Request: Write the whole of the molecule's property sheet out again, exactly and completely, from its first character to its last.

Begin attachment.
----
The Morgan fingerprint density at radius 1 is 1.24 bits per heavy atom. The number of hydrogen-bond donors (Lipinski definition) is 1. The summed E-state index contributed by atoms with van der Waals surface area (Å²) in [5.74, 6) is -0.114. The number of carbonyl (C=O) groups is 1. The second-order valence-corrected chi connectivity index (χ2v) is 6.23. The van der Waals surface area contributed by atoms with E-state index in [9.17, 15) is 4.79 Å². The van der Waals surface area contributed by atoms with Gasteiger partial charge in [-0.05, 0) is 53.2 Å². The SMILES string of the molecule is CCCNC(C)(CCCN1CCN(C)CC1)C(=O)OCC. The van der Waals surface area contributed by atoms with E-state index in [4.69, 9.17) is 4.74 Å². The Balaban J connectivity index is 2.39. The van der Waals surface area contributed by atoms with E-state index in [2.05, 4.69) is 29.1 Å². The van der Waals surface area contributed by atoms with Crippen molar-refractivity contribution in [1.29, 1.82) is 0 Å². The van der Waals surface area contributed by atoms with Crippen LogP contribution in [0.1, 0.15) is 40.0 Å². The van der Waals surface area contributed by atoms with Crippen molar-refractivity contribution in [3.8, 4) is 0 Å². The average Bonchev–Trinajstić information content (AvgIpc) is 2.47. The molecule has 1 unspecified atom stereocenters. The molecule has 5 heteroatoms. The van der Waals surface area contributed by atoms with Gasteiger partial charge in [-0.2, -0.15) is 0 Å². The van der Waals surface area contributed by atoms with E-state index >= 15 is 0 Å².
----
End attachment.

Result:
The Morgan fingerprint density at radius 1 is 1.24 bits per heavy atom. The number of hydrogen-bond donors (Lipinski definition) is 1. The summed E-state index contributed by atoms with van der Waals surface area (Å²) in [5.74, 6) is -0.114. The number of carbonyl (C=O) groups is 1. The second-order valence-corrected chi connectivity index (χ2v) is 6.23. The van der Waals surface area contributed by atoms with E-state index in [9.17, 15) is 4.79 Å². The van der Waals surface area contributed by atoms with Gasteiger partial charge in [-0.05, 0) is 53.2 Å². The SMILES string of the molecule is CCCNC(C)(CCCN1CCN(C)CC1)C(=O)OCC. The van der Waals surface area contributed by atoms with E-state index in [4.69, 9.17) is 4.74 Å². The Balaban J connectivity index is 2.39. The van der Waals surface area contributed by atoms with E-state index in [2.05, 4.69) is 29.1 Å². The van der Waals surface area contributed by atoms with Crippen molar-refractivity contribution in [1.29, 1.82) is 0 Å². The van der Waals surface area contributed by atoms with Crippen LogP contribution in [0.1, 0.15) is 40.0 Å². The van der Waals surface area contributed by atoms with Crippen molar-refractivity contribution in [3.8, 4) is 0 Å². The average Bonchev–Trinajstić information content (AvgIpc) is 2.47. The molecule has 1 unspecified atom stereocenters. The molecule has 5 heteroatoms. The van der Waals surface area contributed by atoms with Gasteiger partial charge in [-0.2, -0.15) is 0 Å². The van der Waals surface area contributed by atoms with E-state index >= 15 is 0 Å².